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REVIEW ARTICLES

Stress singularities in classical elasticity–I: Removal, interpretation, and analysis

[+] Author and Article Information
GB Sinclair

Department of Mechanical Engineering, Louisiana State University, Baton Rouge, LA 70803-6413

Appl. Mech. Rev 57(4), 251-298 (Oct 12, 2004) (48 pages) doi:10.1115/1.1762503 History: Online October 12, 2004
Copyright © 2004 by ASME
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References

Figures

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Some singular configurations: a) three-point-bend test piece of fracture mechanics, b) section through a tire on a relatively rigid pavement, c) section through a piston with a ring pressed into a cylinder wall, d) section of a shaft with a stress-free keyway under torsion and lateral loading, e) adhesive butt joint under tension, f ) rough heavy block sticking to an elastic base, g) steel chisel just starting to indent a wooden slab, h) displacement shape functions as submodel boundary conditions
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Tensile crack in a hardening material
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Genesic Griffith crack configuration
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Pressurized crack configuration
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Barenblatt’s crack tip
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Schematic of cohesive stress-separation law
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Sketches of atomic or molecular “springs” at a sharp crack-tip for various boundary conditions: a) classical stress-free conditions, b) Barenblatt’s cohesive stress conditions, c) consistent cohesive stress conditions, d) alternate cohesive stress conditions
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Crack flank configurations when introducing cohesive stresses: a) mathematically sharp crack, b) stress-free crack, c) intervening crack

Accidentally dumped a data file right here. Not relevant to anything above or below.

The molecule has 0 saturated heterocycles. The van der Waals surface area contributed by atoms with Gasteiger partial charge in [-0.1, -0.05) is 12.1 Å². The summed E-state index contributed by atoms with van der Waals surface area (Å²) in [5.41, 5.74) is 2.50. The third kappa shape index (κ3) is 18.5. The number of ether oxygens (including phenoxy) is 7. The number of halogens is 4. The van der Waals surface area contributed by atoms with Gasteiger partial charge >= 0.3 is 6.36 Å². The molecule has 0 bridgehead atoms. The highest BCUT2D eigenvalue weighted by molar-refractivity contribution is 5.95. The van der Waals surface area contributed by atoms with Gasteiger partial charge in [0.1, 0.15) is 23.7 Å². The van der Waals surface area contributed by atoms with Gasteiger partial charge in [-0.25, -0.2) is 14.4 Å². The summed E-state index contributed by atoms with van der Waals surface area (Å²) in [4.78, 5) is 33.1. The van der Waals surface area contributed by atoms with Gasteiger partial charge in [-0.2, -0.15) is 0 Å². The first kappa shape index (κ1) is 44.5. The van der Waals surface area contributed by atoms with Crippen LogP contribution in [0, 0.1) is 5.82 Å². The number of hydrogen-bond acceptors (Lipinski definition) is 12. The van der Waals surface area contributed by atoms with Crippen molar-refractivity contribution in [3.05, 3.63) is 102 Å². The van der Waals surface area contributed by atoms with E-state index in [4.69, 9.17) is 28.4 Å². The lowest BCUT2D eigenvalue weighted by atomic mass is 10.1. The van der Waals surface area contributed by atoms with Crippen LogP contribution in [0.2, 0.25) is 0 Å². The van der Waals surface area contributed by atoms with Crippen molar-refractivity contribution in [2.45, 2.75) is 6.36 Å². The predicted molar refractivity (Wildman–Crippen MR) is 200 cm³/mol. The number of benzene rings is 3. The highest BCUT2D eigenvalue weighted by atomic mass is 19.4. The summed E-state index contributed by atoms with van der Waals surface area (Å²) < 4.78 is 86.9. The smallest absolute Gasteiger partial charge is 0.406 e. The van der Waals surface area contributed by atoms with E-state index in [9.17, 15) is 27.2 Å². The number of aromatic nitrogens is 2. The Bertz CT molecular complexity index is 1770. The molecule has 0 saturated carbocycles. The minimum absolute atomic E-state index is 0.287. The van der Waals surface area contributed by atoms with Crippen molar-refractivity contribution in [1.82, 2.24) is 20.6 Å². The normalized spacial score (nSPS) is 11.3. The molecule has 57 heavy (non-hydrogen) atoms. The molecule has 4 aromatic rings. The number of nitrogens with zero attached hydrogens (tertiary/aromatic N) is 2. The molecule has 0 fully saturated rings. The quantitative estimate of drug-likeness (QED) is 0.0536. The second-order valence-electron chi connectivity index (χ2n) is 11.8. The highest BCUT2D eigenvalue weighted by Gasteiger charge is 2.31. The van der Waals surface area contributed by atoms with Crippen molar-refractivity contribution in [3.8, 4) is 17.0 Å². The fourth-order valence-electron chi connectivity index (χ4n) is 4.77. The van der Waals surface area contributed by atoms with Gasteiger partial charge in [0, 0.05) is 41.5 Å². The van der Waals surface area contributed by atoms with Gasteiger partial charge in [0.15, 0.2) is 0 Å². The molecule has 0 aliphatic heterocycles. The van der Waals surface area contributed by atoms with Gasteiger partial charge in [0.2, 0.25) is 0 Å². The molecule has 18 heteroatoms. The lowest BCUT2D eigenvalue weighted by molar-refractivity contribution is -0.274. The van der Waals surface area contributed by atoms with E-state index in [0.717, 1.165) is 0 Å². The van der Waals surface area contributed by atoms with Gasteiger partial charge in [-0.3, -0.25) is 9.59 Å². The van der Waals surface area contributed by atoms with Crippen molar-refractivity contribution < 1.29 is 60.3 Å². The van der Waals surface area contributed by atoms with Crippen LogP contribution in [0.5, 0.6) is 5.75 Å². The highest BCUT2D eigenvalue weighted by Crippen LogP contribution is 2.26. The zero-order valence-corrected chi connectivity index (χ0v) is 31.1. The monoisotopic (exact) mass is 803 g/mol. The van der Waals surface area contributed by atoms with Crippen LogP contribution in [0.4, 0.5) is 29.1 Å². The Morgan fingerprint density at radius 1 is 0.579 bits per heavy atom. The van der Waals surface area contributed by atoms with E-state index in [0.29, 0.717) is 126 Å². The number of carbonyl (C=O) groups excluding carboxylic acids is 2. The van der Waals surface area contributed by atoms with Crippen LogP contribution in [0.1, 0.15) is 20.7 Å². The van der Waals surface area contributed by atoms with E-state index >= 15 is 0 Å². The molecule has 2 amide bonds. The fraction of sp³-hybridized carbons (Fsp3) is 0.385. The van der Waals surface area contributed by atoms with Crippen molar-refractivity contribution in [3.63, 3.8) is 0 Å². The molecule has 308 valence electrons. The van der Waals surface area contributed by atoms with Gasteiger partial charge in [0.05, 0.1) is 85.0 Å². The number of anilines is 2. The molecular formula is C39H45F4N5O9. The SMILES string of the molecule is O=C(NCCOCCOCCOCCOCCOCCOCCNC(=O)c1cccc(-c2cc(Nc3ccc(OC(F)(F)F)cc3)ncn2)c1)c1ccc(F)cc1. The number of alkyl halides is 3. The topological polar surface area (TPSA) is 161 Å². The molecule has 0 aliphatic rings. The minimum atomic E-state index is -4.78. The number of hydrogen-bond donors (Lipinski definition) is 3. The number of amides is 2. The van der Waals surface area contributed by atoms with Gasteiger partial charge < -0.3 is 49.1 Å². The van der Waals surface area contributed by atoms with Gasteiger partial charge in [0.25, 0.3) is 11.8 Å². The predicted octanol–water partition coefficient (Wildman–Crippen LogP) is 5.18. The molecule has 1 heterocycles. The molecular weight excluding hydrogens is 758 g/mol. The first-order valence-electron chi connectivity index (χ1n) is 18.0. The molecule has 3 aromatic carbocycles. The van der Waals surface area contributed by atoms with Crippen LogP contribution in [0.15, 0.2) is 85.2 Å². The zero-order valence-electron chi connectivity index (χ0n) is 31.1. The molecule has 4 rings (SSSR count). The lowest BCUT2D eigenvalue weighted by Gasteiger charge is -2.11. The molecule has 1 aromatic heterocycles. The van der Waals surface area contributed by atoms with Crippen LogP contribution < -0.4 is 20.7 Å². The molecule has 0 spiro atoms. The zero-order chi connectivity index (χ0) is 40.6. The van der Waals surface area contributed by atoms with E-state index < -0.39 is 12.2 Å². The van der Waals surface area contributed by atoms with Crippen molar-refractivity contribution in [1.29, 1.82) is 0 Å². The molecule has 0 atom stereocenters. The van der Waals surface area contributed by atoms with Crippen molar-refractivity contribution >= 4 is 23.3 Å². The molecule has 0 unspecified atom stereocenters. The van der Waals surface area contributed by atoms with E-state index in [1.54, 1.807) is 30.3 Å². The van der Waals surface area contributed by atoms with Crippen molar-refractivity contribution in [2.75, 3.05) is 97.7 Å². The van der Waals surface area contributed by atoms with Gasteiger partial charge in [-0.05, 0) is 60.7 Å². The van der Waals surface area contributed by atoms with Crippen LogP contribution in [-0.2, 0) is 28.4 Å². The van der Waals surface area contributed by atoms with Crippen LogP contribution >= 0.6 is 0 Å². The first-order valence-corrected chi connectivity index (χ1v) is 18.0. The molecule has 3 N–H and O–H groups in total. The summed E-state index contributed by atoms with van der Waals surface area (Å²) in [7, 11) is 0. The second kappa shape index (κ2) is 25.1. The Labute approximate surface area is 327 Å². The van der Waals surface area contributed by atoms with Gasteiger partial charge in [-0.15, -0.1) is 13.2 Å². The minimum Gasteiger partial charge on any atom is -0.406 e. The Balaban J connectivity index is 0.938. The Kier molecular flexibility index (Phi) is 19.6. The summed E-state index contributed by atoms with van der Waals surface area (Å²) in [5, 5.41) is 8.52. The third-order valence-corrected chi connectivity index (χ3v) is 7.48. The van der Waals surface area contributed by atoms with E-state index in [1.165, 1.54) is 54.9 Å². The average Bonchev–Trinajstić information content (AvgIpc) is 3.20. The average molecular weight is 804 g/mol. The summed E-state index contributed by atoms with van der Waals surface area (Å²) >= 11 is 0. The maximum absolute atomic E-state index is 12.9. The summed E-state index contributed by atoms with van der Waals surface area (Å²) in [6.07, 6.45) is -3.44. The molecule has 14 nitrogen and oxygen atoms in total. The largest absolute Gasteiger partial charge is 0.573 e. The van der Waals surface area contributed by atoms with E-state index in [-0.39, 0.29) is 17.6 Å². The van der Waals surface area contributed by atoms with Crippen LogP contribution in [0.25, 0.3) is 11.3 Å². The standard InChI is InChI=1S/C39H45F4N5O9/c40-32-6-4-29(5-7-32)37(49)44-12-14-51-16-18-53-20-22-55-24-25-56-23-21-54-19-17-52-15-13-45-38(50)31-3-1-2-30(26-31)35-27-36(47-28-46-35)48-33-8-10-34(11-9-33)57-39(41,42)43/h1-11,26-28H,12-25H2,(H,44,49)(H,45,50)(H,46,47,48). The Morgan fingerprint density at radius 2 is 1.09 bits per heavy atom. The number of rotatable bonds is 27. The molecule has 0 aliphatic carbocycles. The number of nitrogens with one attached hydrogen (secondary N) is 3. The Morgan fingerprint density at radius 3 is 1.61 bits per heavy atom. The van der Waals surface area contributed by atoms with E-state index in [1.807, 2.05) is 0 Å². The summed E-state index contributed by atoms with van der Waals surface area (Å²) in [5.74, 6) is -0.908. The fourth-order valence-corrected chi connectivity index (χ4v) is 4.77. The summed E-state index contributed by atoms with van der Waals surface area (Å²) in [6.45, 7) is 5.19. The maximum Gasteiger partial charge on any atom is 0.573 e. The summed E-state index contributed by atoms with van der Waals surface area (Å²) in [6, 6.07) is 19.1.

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Contact configurations: a) unloaded roller bearing, b) loaded roller bearing, c) journal bearing under load, d) piston ring pressing against a cylinder wall (deformation not indicated)
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Local contact configuration at C in Fig. 10b: coordinates and consequences of singularities
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Tensile stress ahead of a crack and displacements accompanying a small extension under symmetric (Mode I) loading
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Modes of deformation at a crack tip: a) Mode I, b) Mode II, c) Mode III
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An interface crack configuration
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Crack-tip models for the interface crack: a) contact zone model, b) crack opening angle model, c) intervening layer model with constant moduli, d) intervening layer model with continuously varying moduli
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Tensile stress ahead of a reentrant corner and displacements accompanying a small extension under symmetric loading
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K-controlled annulus at a crack tip
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Size dependence of fracture toughness
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Finite element grids for reentrant corner under tension: a) initial grid with 48 elements, b) first refinement with 192 elements
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Local arrangement of quarter-point elements at a crack tip (following ANSYS recommendations)
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Some limiting configurations for doublet states: a) concentrated moment, b) force doublet without a moment, c) center of compression

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